Cyber Security Headlines:  Discord suffers data breach, Toyota data exposed, ABB confirms incident

Discord suffers data breach

The popular VoIP and instant messaging social platform has disclosed a data breach that has resulted in unauthorized access to a third-party customer service agent’s support ticket queue, potentially exposing users’ email addresses, the contents of customer service messages, and any attachments sent to Discord support. In response to the incident, the company immediately deactivated the compromised account and analyzed the impacted machine to determine if it was infected with malware. 

(Security Affairs)

Car location data of 2 million Toyota customers exposed for ten years

Toyota Motor Corporation has disclosed a data breach on its cloud environment that exposed the car-location information of more than two million customers between November 6, 2013, and April 17, 2023. The data breach resulted from a database misconfiguration that allowed anyone to access its contents without a password. This incident exposed the information of customers who used the company’s T-Connect G-Link, G-Link Lite, or G-BOOK services. T-Connect is Toyota’s in-car smart service for voice assistance, customer service support, car status and management, and on-road emergency help. The information exposed in the misconfigured database includes the in-vehicle GPS navigation terminal ID number, chassis number, and vehicle location information with time data.

(Bleeping Computer)

Swiss tech giant ABB confirms ‘IT security incident’

The company confirmed on Friday that it is dealing with “an IT security incident” that is affecting some of its offices and systems around the world, but would not say if this involved ransomware. However, BleepingComputer reported on Thursday that the Black Basta ransomware group attacked the company on May 7. Multiple anonymous sources told the news outlet that the ransomware attack targeted the company’s Windows Active Directory and affected hundreds of devices. ABB is the developer of numerous SCADA and industrial control systems (ICS) for energy suppliers and manufacturing, raising concerns about whether data was stolen and what it contained.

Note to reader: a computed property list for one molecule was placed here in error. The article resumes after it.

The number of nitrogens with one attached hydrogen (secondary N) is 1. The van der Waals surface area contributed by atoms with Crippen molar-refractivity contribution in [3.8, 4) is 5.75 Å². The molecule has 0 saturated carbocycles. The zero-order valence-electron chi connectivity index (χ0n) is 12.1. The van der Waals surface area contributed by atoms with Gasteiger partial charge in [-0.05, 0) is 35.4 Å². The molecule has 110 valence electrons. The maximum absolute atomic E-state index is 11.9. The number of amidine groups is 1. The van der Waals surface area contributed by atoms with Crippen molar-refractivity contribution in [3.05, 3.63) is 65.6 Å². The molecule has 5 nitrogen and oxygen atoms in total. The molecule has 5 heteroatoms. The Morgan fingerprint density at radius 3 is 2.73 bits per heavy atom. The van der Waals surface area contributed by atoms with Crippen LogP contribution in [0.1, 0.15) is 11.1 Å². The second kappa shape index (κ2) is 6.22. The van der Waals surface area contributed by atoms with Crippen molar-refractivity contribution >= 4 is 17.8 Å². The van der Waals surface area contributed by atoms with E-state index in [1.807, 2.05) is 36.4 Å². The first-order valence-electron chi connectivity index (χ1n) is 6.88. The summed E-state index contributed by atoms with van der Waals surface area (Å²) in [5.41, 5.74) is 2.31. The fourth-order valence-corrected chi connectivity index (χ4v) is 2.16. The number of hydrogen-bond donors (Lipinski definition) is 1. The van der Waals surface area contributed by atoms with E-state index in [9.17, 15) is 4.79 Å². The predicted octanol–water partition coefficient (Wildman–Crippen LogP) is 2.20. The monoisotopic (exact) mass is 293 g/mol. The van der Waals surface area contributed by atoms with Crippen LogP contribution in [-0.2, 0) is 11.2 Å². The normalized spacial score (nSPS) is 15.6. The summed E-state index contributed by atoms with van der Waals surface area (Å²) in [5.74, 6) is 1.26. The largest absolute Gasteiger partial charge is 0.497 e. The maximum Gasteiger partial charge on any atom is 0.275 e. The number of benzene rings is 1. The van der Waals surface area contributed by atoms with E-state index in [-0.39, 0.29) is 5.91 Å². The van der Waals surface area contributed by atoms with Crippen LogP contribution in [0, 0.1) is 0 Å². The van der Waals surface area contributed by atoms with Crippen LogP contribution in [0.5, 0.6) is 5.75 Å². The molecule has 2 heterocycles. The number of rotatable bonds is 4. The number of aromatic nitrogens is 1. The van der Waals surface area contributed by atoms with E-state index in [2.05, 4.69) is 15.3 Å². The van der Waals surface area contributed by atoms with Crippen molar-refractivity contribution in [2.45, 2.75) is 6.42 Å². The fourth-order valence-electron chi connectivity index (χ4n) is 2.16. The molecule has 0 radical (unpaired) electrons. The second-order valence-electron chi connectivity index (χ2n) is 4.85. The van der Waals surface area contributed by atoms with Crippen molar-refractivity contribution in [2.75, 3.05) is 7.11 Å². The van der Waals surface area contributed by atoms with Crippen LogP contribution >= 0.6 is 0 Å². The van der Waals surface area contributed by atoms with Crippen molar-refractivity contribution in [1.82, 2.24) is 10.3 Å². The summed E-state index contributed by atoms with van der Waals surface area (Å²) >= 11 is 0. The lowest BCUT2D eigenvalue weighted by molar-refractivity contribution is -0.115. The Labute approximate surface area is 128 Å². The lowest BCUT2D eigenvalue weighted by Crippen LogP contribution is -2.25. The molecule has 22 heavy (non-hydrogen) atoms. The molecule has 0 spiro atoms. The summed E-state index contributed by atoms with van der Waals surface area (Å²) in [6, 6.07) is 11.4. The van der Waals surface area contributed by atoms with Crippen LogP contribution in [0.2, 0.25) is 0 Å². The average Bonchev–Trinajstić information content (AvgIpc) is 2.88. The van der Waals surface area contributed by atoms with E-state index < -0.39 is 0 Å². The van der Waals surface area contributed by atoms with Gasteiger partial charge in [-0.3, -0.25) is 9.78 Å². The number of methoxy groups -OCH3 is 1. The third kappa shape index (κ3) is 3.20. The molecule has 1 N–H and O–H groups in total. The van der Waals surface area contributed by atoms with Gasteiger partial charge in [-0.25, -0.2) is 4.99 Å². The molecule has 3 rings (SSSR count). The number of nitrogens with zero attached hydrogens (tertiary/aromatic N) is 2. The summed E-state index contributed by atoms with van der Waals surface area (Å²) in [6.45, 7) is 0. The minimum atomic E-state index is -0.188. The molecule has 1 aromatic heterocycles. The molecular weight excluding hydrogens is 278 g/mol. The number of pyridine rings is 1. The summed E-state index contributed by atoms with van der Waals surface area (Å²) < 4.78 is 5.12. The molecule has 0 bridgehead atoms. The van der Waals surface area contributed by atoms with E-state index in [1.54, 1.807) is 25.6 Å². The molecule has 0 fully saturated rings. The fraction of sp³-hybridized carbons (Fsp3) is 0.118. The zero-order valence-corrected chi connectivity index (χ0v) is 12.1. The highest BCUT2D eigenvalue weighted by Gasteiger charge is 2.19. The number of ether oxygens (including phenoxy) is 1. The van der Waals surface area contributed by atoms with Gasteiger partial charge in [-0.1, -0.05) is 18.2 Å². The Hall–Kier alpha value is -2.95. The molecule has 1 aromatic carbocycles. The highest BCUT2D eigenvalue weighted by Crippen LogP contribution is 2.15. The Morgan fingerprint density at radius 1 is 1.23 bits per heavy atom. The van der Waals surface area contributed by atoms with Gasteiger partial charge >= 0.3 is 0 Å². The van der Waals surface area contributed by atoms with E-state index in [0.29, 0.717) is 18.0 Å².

(The Record and Bleeping Computer)

Personal info of 90k hikers leaked from French tourism company

The Cybernews research team has discovered data on a publicly accessible datastore with more than 4GB of information belonging to clients of La Malle Postale. The leaked information included names, phone numbers, emails, private communication via SMS messages, passwords, and employees’ credentials. Founded in 2009, La Malle Postale provides luggage and passenger transportation services on many popular hiking routes, including the famous Santiago de Compostela pilgrimage trail. 

(Security Affairs)

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Musk appoints new Twitter CEO, NBCU’s Linda Yaccarino

Musk confirmed Yaccarino’s new role in a tweet Friday morning, adding he is “Looking forward to working with Linda to transform this platform into X, the everything app,” wrote Musk. Yaccarino announced on Friday morning that she was leaving her role as chairman of Global Advertising & Partnerships at NBCU. Yaccarino worked at NBCU since 2011. Before that, she spent nearly 20 years at Turner as an executive vice president in advertising. In 2018, she was appointed by former president Donald Trump to the President’s Council on Sports, Fitness and Nutrition.


Companies to pay over faked net neutrality comments

Three companies accused of falsifying millions of public comments to support the contentious 2017 federal repeal of net neutrality rules have agreed to pay $615,000 in penalties to New York and other states, New York’s attorney general said Wednesday. The penalties come after an investigation by the New York state Office of the Attorney General found that the fake comments used the identities of millions of consumers, including thousands of New Yorkers, without their knowledge. All three companies provide digital lead-generation services, meaning they collect personal information from consumers and then sell it to third parties for leads to generate business.

(AP News)

Last week in ransomware

Last week saw the emergence of two new ransomware families, Cactus and Akira. The Cactus operation launched in March has been found to exploit VPN vulnerabilities to gain access to corporate networks. The Akira operation uses a retro-looking data leak site that requires you to enter commands as if you’re using a Linux shell. In addition last week, the Money Message ransomware operation published source code belonging to MSI, which contained private keys for Intel Boot Guard. The City of Dallas continues to do battle with the aftereffects of a Royal Ransomware attack, and the town of Lowell, Massachusetts suffered from a Play ransomware attack – the same group that attacked Oakland CA. This signifies a growing trend of ransomware groups attacking US cities. Research and reports last week covered a new White Phoenix decryptor can be used to partially recover data encrypted by ransomware using intermittent encryption; SentinelOne found that nine different ransomware operations used the leaked Babuk source code to create VMware ESXi encryptors; and a joint advisory between the FBI and CISA disclosed that the Bl00dy Ransomware gang is exploiting PaperCut servers in the education sector.

(Bleeping Computer and Cyber Security Headlines)